I welcome any comments from readers on how these questions might be used or revised.

Questions to consider in deciding on whether and how to publish unverified documents involving public officials:

Public relevance and journalistic purpose

Have the documents been discussed or used in any official settings (e.g. intelligence briefings, committee hearings)? Have they otherwise been discussed on the record by any public officials?

Is there a compelling reason for the public to know about the information in the documents?

Seeking truth and reporting it

Have you or others tried to verify the information? Where verification has been possible for specific pieces of information, has the information proved to be true?

Are the sources of the documents reliable? Why or why not?

Acting independently

Is your decision to publish based on your own independent judgment of the ethics of publishing or on competitive pressures or other considerations?

Minimizing harm

If the documents contain sensitive allegations, what potential harms could result if you release the documents in their entirety or publish those details and they prove to be false or impossible to verify?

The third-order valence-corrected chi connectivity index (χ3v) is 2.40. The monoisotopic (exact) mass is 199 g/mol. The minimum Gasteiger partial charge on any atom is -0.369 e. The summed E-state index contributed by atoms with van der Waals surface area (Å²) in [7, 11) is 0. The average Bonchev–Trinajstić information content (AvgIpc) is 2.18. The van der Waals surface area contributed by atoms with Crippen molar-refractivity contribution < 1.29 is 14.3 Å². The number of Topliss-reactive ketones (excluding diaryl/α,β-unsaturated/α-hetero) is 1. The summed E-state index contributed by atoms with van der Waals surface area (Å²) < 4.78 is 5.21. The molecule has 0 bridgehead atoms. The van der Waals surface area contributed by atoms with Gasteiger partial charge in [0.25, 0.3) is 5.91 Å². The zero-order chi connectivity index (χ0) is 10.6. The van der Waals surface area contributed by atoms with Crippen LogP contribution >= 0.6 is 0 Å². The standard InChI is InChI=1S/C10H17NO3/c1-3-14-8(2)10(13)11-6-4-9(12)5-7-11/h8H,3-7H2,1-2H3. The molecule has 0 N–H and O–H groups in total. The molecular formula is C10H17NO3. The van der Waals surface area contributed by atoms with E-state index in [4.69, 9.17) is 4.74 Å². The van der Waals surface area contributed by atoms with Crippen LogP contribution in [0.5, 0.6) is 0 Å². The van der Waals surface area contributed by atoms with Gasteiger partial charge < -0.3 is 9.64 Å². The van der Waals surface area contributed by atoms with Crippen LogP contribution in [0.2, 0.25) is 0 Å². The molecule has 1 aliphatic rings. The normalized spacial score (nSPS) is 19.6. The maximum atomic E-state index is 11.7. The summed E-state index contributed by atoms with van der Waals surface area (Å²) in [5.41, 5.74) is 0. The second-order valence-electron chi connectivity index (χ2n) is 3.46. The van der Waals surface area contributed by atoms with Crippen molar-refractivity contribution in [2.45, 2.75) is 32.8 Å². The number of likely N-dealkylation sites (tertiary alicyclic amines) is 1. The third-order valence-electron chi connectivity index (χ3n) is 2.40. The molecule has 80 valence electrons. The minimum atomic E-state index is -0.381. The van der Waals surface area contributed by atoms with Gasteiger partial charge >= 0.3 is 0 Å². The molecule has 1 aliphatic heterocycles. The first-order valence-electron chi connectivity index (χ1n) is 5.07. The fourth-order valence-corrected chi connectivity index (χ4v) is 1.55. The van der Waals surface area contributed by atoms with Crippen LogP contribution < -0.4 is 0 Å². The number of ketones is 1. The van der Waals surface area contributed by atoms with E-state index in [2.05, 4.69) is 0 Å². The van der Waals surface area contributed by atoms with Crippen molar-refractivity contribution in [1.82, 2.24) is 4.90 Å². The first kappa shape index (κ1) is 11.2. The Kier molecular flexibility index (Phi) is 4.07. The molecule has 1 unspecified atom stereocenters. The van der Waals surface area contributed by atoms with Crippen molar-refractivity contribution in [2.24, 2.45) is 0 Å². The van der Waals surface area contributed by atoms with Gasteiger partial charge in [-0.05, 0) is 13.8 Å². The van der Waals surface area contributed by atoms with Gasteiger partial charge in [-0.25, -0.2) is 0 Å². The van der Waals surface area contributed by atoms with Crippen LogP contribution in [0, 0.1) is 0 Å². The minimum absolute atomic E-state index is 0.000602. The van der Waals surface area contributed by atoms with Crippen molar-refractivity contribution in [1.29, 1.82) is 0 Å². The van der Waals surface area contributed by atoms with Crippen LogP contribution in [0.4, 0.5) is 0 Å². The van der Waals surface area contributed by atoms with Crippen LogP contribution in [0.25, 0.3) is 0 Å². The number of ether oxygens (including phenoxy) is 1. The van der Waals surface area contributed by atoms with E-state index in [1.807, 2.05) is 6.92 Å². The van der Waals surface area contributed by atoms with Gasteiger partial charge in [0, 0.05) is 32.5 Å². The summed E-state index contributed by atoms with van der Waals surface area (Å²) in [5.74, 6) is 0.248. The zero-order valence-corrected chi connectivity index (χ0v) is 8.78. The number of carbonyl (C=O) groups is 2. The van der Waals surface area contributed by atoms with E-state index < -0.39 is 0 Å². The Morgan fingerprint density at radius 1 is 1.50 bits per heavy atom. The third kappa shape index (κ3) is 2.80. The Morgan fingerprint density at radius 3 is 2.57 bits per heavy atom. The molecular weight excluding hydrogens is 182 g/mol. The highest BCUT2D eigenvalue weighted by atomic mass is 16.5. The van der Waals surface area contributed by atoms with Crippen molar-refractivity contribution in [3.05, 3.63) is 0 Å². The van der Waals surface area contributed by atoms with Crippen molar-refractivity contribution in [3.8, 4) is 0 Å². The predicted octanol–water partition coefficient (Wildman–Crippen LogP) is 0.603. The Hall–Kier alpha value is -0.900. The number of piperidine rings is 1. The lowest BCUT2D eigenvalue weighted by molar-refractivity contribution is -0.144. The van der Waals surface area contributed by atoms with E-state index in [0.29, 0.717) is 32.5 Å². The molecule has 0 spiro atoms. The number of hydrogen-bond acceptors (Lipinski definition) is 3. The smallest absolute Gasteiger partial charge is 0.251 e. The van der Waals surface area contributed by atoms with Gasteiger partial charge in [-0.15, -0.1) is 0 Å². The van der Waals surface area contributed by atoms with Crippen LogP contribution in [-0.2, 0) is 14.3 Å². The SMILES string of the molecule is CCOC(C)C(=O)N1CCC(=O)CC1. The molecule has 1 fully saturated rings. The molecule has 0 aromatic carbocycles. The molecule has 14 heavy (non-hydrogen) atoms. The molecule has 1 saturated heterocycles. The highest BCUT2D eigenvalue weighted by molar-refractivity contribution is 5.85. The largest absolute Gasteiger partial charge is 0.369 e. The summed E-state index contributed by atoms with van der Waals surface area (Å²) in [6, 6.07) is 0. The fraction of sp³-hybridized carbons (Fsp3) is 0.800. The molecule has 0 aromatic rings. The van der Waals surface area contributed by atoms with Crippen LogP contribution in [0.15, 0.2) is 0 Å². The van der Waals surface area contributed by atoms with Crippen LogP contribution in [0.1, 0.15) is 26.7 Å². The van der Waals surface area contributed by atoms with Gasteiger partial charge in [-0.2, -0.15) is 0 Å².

If potential harm is a valid concern if you release the documents in their entirety or report details such as these, how could you minimize harm (e.g. redacting some details, summarizing)?

Being accountable and transparent

Are you explaining the process you used in your decision-making including any conflicting ethical considerations and the ethical reasons for making the decision you did?

Are you explaining any efforts you made to verify the content of the documents and the outcome of those efforts?

By thinking through these questions, journalists can uphold the importance of verification while also considering when and how to report on unverified documents there may be a compelling reason for the public to see.

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‘Vast Wasteland’ Stakes Claim for News Credibility

By Casey Bukro